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Standing next to the bishop

Is it an appropriate position for the financial services industry?

SWELLENDAM – The maxim cautioning advertisers against “standing next to the bishop” means simply that they must be wary of the attention they draw to themselves and their motives.

That saying came to mind over the recent furore sparked by asset manager Futuregrowth’s announcement that it would stop “lending” money to a number of South African state owned enterprises. That in turn set off a number of responses including market jitters with the rand losing 1.5% on the day and most likely playing some part in Moody’s decision to review the ratings of five parastatals.

Futuregrowth, in the form of chief investment officer Andrew Canter, took the stand next to the bishop, not so much by the decision, but by its widely publicised announcement. While some hailed it as brave and even “revolutionary”, I had a very small overripe tomato that I flung as a question on social media regarding a lender unilaterally announcing to the world that it would no longer accommodate a specific borrower. Imagine if your bank blacklisted you publicly after considering a loan application.

Canter has subsequently conceded that there could “have been a fairer process” and that “the story had some remarkable unintended consequences”. Is being fully aware of these things not why one invests in these institutions? That aside, Canter’s integrity is not in question, and he was responding to a situation that was common knowledge.

The problem with hurling a tomato at the one next to the bishop is that you could hit the bishop. As I discovered when my missile was blown off course by a “fiduciary wind” and the argument that these high profile borrowers were being subjected to reckless political meddling. In the words of Pravin Gordhan (in the iOL article), the move was a “useful lesson that we should not think the world is not watching us.” But that should add more concern, because like cluster bombs, the fallout has been much wider and has added further stresses to all levels of the South African population.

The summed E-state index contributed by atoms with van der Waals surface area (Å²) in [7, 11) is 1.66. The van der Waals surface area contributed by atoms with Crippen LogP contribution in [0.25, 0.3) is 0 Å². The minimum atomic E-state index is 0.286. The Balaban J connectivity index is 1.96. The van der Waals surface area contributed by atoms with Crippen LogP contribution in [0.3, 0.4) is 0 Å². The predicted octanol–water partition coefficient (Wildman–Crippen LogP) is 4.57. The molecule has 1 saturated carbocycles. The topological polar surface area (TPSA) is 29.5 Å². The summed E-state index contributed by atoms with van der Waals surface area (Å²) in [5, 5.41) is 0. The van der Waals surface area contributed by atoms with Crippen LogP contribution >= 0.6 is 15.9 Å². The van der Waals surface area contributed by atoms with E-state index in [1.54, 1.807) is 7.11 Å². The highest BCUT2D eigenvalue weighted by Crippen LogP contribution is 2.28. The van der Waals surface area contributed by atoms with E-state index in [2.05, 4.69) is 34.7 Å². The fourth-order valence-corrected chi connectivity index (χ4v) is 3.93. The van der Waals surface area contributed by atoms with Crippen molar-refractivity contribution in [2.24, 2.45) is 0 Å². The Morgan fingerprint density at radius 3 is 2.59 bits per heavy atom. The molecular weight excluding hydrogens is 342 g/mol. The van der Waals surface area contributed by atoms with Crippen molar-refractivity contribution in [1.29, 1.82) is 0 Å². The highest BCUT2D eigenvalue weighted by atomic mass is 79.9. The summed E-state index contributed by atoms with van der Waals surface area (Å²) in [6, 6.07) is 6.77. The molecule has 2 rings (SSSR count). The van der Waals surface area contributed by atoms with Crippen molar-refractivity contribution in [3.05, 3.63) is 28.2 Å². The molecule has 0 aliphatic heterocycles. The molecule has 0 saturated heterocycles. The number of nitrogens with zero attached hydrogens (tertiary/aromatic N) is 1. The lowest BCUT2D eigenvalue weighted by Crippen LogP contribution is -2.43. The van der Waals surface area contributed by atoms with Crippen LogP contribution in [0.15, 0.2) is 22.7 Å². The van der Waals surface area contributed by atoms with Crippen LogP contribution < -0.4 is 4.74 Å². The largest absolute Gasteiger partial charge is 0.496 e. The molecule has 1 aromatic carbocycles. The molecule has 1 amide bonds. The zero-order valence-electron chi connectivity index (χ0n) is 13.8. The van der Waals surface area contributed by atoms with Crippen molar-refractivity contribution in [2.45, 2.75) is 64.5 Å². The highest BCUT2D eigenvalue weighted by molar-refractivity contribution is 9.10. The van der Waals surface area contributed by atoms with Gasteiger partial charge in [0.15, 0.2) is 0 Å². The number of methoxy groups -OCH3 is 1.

With no innuendo intended and as a general hypothesis of the incredible weight of responsibility placed on financial institutions generally, one has to reflect on a conundrum they face.

If an institution can foresee that a certain public announcement could have a marked effect on financial markets, does it not have a duty to protect its own book against such a fallout? Perhaps even exploit that situation for its own or related clients? If it does not do so, and their clients are negatively affected, would they have acted in their best interests? The danger that presents itself under the umbrella of “fiduciary responsibility” is increased exposure to insider trading – albeit unwitting and perhaps even with good intent.

Of course, it would be outrageously illegal if an entire event is staged specifically for that end. This is covered by legislation, but the problem with insider trading is that its trail can so easily be lost from source, via brothers, lovers, uncles to one eventual beneficiary.